“They need food. And that’s where the emphasis should be, is on enhancement of the chinook salmon stocks in the Salish Sea and the whole eastern Pacific,” he said. “We’re just not going to have a predator population without a sufficient food population.”

The research also shows the orcas hunt less and call louder when vessels are in the area, and they head to the outer coast during the winter, foraging as far south as central California. Toxins are also a factor in whale mortality, says Balcomb; high levels are found in their blubber.

But he says transient orcas are surviving in growing numbers despite these conditions, because their diet includes seals and porpoises, and they have plenty to eat. The toxins only become a critical factor when the whales are going hungry and living off their fat, triggering the toxins’ release, according to Balcomb.

Feds Weigh Protecting Orcas In West Coast Waters

NOAA Fisheries said Thursday it would consider a petition by the Center for Biological Diversity seeking to expand the critical habitat for southern resident killer whales. | credit: Dave Ellifrit/Center for Whale Research
NOAA Fisheries said Thursday it would consider a petition by the Center for Biological Diversity seeking to expand the critical habitat for southern resident killer whales. | credit: Dave Ellifrit/Center for Whale Research


SEATTLE (AP) — A federal agency is weighing whether to protect endangered orcas in the waters off the West Coast.

NOAA Fisheries said Thursday it would consider a petition by the Center for Biological Diversity seeking to expand the critical habitat for southern resident killer whales.

NOAA has already designated inland waters of Washington as critical to orca conservation, but the group’s petition says offshore areas from Cape Flattery, Wash., to Point Reyes, Calif., should now be added as critical habitat. Such a designation would require federal officials to limit activities that harm the whales.

Orcas are frequently seen in Puget Sound during the summer, but scientists have been trying to better understand their winter movements. Federal biologists have tracked the orcas as they traveled extensively along the coast.


EarthFix Conversation: 25 Years Later, Scientists Remember The Exxon Valdez

Killer whales swimming in Prince William Sound alongside boats skimming oil from the Exxon Valdez oil spill. Scientists report that orca populations there have not recovered and oil is still being found. | credit: (State of Alaska, Dan Lawn) | rollover image for more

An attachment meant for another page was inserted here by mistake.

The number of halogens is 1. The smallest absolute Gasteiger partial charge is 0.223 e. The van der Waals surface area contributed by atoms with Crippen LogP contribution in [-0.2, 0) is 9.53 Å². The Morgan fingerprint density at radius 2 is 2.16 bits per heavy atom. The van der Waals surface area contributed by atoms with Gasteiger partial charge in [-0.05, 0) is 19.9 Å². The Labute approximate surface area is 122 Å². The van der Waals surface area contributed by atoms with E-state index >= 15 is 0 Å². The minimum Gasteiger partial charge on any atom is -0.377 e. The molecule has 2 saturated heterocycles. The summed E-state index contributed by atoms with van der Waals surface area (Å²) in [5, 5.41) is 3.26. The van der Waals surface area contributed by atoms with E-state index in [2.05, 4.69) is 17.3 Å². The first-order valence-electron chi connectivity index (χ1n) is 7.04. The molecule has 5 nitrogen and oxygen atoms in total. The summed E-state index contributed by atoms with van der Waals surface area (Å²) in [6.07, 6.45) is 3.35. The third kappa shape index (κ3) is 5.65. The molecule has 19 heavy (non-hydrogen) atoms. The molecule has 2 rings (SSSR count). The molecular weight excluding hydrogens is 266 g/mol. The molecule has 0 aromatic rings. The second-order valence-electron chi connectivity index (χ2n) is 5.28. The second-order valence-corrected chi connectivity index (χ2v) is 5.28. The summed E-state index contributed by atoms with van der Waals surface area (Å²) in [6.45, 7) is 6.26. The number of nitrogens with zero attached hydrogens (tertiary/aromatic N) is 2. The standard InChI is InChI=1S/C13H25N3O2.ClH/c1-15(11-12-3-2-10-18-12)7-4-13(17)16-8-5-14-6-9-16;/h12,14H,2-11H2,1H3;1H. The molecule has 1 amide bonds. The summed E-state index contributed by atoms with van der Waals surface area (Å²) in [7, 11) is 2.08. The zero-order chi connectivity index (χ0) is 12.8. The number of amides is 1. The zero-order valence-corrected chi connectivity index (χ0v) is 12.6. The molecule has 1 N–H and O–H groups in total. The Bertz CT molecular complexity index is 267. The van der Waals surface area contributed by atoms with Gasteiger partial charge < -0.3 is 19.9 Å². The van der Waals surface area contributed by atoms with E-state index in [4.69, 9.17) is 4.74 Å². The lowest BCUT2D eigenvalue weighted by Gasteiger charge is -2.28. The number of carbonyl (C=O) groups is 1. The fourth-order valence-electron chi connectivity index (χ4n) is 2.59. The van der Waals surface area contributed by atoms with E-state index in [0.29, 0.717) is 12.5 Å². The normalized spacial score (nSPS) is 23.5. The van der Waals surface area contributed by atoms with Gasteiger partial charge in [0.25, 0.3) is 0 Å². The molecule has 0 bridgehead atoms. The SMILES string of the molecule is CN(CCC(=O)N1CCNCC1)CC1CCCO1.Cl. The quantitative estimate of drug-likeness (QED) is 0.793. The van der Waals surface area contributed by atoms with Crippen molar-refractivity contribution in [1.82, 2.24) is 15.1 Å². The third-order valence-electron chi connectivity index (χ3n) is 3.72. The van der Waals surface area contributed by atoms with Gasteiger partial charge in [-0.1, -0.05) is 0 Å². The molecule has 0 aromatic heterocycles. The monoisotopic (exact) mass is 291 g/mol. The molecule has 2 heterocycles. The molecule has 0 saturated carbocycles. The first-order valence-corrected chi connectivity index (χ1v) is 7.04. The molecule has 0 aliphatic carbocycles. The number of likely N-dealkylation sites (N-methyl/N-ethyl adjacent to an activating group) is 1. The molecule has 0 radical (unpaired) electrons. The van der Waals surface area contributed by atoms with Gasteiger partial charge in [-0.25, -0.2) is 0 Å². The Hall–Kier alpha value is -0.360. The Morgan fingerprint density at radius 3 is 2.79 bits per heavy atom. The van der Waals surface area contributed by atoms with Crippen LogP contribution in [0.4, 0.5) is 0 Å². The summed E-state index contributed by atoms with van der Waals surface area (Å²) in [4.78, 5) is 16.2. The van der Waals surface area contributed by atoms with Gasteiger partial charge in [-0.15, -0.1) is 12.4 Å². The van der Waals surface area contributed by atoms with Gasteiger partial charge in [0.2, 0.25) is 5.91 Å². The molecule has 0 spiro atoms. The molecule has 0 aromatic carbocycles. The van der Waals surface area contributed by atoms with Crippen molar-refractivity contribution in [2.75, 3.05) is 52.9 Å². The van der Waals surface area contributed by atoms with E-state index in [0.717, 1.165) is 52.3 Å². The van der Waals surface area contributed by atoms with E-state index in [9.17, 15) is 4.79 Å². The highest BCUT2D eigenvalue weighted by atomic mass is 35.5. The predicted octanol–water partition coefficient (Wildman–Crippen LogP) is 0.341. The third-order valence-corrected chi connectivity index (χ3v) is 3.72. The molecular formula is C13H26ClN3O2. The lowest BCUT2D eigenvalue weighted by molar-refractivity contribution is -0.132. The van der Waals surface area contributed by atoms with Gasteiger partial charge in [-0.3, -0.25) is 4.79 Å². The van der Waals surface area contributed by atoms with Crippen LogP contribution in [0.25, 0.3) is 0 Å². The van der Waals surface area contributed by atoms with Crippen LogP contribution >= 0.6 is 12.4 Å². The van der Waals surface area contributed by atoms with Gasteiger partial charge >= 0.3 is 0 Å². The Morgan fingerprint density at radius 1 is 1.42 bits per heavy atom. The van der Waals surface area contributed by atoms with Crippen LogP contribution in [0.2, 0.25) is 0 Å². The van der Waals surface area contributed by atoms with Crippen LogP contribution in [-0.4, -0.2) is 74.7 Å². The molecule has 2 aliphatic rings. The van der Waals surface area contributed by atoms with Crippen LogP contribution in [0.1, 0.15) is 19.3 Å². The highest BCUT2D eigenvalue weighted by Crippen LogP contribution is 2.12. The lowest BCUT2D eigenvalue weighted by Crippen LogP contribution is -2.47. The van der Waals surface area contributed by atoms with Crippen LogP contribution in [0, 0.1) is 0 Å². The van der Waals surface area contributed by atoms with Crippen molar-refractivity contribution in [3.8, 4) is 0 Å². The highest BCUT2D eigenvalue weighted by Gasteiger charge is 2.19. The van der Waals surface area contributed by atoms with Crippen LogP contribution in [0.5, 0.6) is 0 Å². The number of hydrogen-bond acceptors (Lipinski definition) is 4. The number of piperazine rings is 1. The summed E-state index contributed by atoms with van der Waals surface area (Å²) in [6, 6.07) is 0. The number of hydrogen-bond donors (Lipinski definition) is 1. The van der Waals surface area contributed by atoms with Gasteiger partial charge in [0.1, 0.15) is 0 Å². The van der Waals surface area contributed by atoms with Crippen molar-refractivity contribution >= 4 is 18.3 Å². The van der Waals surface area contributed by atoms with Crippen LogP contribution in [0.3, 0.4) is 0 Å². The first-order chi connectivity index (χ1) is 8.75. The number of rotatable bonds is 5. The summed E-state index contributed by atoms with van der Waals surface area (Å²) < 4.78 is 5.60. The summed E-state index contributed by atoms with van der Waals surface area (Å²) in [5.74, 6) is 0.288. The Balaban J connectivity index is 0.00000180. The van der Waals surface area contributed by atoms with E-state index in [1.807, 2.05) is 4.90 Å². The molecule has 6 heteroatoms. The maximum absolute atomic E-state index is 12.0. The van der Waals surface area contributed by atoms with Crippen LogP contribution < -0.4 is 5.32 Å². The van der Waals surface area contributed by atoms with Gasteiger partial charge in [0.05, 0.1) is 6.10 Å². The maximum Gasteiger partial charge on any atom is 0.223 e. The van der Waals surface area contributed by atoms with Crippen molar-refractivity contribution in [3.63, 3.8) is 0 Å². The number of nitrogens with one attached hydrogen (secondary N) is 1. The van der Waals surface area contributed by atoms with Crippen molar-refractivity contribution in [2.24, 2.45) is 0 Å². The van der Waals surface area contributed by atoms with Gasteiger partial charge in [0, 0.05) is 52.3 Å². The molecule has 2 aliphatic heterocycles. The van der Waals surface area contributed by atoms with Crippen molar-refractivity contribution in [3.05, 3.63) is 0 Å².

Killer whales swimming in Prince William Sound alongside boats skimming oil from the Exxon Valdez oil spill. Scientists report that orca populations there have not recovered and oil is still being found. | credit: (State of Alaska, Dan Lawn)



By Ahsley Ahearn, OPB

25 years ago today the Exxon Valdez, an oil tanker bound for Long Beach, Calif., ran aground in Prince William Sound.

11 million gallons of oil spilled out, polluting 1,300 miles of Alaska’s coastline.

At the time it was the largest oil spill in U.S. history.

Gary Shigenaka and Alan Mearns responded to the Exxon Valdez, and they’ve been studying oil spills ever since. They’re scientists with the National Oceanic and Atmospheric Administration in Seattle.

They told EarthFix’s Ashley Ahearn about their experience responding to the Exxon Valdez all those years ago.

Alan Mearns: Some places we’d go ashore and you’d see starfish that looked like they were sick, they were just kind of drifting around in the surf. And you could smell the oil too, in the places where there was plenty of it. It smelled like benzene, like you’re pumping gas at the gas station and you sniff that little bit of benzene as you pull the hose out of your car.

EarthFix: Gary, how were orcas impacted by the spill?

Gary Shigenaka: Two groups that frequent Prince William Sound crashed immediately after the spill. So since the time of the oil spill those populations have continued to be monitored and we can follow the trends and for the AB pod — the resident pod – there’s been a slow recovery. For the AT1 group, which is the transient pod, it’s been declining ever since the spill and the orca specialist for Prince William Sound, Dr. Craig Matkin, has predicted that that particular group is going to go extinct. It continues to decline with time. So it’s an unfortunate longterm legacy from the spill.

EarthFix: Some people thought the orcas would swim away, would avoid the oil spill itself, but that wasn’t actually the case, was it?

Shigenaka: What we all thought was that orcas are so smart. They will simply avoid the oiled waters. But we’ve got very good photographic evidence that shows that indeed they did not.

One photograph, an aerial photograph, shows orcas cutting through a slick and you can see where they’ve come to the surface right through the oil. There’s another shot of a pod of orcas right at the stern of the Exxon Valdez, right at the tanker.

EarthFix: What creatures were the most impacted or most harmed by the Exxon Valdez spill?

Mearns: Oh, birds. We’re talking about 200 to 300,000 I think, Gary.

Shigenaka: Yeah.

Mearns: Seabirds, mainly seabirds and some shorebirds. And of course that was the big thing you’d see in the news almost every day: pictures of an oiled bird, somebody picking it up, taking it to a wildlife rehabilitation station where they’d clean them and then hold them until they could be released.

Birds killed as a result of oil from the Exxon Valdez spill. Credit: Exxon Valdez Oil Spill Trustee Council.